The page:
NOTE: If you get an error about undefined socket functions, your PHP installation probably does not support PHP's latest socket API. You will need to recompile your PHP installation by running ./configure with the following flag:

--enable-sockets

Now, configure your web browser's proxy settings to point to IP address 127.0.0.1 and port 8000. Once you do this, you should be able to browse the web as usual. Whenever your browser submits a POST request, the proxy.php script will detect it, allowing you to change the POST request being submitted in your favorite editor.

Let's explore how proxy.php works. In order to perform as a server, it binds to a port using the socket_bind and socket_listen calls within the PHP API. Once this is done, the script continuously loops for incoming connections, answering each incoming connection with the socket_accept call, which blocks until a client connects. Note that our implementation does not provide us with a multi-threaded proxy server. For the purposes within our scope of testing, it should suffice.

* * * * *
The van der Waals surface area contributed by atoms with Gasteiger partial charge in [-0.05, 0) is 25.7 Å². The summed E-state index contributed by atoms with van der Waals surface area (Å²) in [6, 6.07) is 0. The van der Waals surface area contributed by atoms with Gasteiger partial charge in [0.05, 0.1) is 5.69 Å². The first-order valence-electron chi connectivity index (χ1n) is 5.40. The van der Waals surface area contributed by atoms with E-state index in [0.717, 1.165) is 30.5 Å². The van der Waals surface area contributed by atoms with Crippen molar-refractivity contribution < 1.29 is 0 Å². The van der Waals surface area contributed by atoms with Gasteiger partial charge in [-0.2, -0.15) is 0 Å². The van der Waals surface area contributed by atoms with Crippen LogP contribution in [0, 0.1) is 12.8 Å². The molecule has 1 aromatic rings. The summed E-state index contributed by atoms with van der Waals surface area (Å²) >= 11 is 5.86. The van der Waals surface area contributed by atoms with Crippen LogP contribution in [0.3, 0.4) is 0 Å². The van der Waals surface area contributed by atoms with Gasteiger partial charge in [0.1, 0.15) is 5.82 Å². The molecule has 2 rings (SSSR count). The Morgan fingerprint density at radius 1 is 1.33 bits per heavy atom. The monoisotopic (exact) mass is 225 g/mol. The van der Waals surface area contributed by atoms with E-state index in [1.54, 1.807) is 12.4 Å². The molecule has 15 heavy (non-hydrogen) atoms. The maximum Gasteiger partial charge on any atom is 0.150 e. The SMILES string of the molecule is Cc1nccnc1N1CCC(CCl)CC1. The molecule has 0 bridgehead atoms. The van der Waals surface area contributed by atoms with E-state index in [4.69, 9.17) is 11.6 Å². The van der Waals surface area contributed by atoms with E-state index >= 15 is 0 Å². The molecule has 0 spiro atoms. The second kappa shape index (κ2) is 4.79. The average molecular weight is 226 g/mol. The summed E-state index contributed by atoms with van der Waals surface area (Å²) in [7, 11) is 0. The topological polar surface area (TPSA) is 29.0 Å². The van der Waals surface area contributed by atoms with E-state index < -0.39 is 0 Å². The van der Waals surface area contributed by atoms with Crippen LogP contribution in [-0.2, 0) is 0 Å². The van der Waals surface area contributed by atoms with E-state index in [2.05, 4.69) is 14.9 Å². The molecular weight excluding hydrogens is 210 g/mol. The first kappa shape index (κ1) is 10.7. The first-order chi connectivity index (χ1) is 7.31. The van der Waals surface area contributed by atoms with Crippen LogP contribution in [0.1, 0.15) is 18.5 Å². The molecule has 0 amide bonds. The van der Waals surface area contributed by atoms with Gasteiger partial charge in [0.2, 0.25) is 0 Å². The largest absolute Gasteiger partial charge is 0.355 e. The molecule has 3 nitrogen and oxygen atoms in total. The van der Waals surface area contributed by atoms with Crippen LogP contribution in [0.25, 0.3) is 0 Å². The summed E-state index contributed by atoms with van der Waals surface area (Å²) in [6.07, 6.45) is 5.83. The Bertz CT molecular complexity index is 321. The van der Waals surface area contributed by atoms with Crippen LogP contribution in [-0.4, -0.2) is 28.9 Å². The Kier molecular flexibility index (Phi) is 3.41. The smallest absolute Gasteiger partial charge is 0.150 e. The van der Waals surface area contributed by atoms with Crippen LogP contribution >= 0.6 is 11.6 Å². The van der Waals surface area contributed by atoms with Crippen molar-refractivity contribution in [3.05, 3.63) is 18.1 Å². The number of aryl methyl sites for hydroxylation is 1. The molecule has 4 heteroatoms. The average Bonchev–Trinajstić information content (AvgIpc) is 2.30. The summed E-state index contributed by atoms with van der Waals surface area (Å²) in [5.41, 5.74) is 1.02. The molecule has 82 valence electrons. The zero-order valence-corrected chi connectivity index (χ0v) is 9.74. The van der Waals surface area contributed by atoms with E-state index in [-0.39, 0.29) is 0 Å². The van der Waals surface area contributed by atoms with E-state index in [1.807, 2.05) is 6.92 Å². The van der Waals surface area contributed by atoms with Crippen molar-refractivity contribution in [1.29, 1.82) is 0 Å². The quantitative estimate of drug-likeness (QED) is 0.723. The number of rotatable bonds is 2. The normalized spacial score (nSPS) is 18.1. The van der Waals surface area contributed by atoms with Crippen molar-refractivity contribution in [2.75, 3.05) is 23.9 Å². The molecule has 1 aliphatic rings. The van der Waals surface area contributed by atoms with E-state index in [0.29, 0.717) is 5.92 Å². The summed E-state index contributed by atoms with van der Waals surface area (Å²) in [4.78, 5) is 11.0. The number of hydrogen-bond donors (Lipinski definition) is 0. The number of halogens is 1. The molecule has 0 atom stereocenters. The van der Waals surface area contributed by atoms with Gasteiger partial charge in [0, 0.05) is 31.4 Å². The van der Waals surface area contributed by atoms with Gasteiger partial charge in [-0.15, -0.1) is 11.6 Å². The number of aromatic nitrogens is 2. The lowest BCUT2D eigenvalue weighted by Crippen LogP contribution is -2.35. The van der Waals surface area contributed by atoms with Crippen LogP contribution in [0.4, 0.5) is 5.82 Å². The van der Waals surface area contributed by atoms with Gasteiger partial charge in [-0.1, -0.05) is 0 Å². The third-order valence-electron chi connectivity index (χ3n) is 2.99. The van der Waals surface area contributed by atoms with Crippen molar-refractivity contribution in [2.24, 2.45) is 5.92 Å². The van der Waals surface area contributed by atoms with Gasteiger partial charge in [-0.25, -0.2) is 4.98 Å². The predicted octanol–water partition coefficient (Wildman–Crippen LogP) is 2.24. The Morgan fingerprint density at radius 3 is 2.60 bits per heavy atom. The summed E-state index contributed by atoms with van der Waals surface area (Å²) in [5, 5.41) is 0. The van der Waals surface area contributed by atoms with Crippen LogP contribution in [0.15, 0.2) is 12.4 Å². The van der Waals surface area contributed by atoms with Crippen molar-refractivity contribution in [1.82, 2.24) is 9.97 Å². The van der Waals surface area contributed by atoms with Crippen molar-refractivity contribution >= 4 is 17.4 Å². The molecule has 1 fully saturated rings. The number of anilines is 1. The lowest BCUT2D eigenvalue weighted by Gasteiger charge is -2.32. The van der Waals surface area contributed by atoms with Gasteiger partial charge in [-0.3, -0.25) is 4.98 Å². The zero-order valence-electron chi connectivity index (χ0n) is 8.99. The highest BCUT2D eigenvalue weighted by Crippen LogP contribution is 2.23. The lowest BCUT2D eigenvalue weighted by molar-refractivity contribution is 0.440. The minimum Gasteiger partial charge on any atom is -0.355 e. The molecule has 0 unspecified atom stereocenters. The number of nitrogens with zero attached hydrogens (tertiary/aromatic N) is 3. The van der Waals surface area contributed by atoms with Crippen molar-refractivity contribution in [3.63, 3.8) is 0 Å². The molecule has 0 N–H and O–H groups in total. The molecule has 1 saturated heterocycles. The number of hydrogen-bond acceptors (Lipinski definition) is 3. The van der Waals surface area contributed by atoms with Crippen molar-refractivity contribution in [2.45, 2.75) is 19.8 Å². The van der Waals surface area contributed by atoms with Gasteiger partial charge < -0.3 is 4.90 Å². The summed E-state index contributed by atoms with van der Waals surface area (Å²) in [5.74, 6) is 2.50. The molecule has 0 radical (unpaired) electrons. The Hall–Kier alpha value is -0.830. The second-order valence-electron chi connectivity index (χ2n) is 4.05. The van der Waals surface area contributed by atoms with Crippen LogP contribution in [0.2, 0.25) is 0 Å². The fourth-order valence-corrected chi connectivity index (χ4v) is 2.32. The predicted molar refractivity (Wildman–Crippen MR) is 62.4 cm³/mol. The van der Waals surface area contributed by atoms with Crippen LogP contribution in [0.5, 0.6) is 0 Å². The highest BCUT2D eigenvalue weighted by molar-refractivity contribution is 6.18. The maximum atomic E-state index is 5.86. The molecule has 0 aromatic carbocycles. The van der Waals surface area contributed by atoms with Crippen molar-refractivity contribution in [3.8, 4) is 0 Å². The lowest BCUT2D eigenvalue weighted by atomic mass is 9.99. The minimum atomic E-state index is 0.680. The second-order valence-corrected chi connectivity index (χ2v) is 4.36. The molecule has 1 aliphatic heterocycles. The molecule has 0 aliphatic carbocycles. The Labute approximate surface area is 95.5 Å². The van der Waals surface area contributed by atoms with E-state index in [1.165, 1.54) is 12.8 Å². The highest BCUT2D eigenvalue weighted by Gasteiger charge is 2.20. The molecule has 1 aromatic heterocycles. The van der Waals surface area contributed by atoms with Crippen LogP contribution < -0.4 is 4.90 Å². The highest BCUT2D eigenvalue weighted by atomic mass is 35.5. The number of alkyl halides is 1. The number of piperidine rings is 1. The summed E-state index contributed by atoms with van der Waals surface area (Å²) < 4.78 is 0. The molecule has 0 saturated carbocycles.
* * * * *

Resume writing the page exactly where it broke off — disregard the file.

When a web browser needs to request a resource via a POST request, it will connect to our proxy server and submit a request, such as:

POST http://www.blahwebserver.com/login.php HTTP/1.1\r\n
Host: www.blahwebserver.com\r\n
User-Agent: Mozilla/5.0 (Macintosh; U; PPC Mac OS X Mach-O;
en-US; rv:1.5) Gecko/20031007\r\n
Accept: text/xml,application/xml,application/xhtml+xml,text
/html;q=0.9,text/plain;q=0.8,image/png,image/jpeg,image/gif
;q=0.2,*/*;q=0.1\r\n
Accept-Language: en-us,en;q=0.5\r\n
Accept-Encoding: gzip,deflate\r\n
Accept-Charset: ISO-8859-1,utf-8;q=0.7,*;q=0.7\r\n
Keep-Alive: 300\r\n
Proxy-Connection: keep-alive\r\n
Referer: http://www.blahwebserver.com/login.php\r\n
Content-Type: application/x-www-form-urlencoded\r\n
Content-Length: 25\r\n
\r\n
login=admin&pass=p455w0rd

As soon as it receives such a request, proxy.php will perform the following steps:

  • Verify if it is a GET or POST request. A GET request ends with the \r\n\r\n characters. However, if it is a POST request, as in the example above, the Content-Length field will specify the string length of the parameters being passed. proxy.php detects this and will therefore expect 25 characters (login=admin&pass=p455w0rd) to follow after the HTTP header that ends after the sequence \r\n\r\n.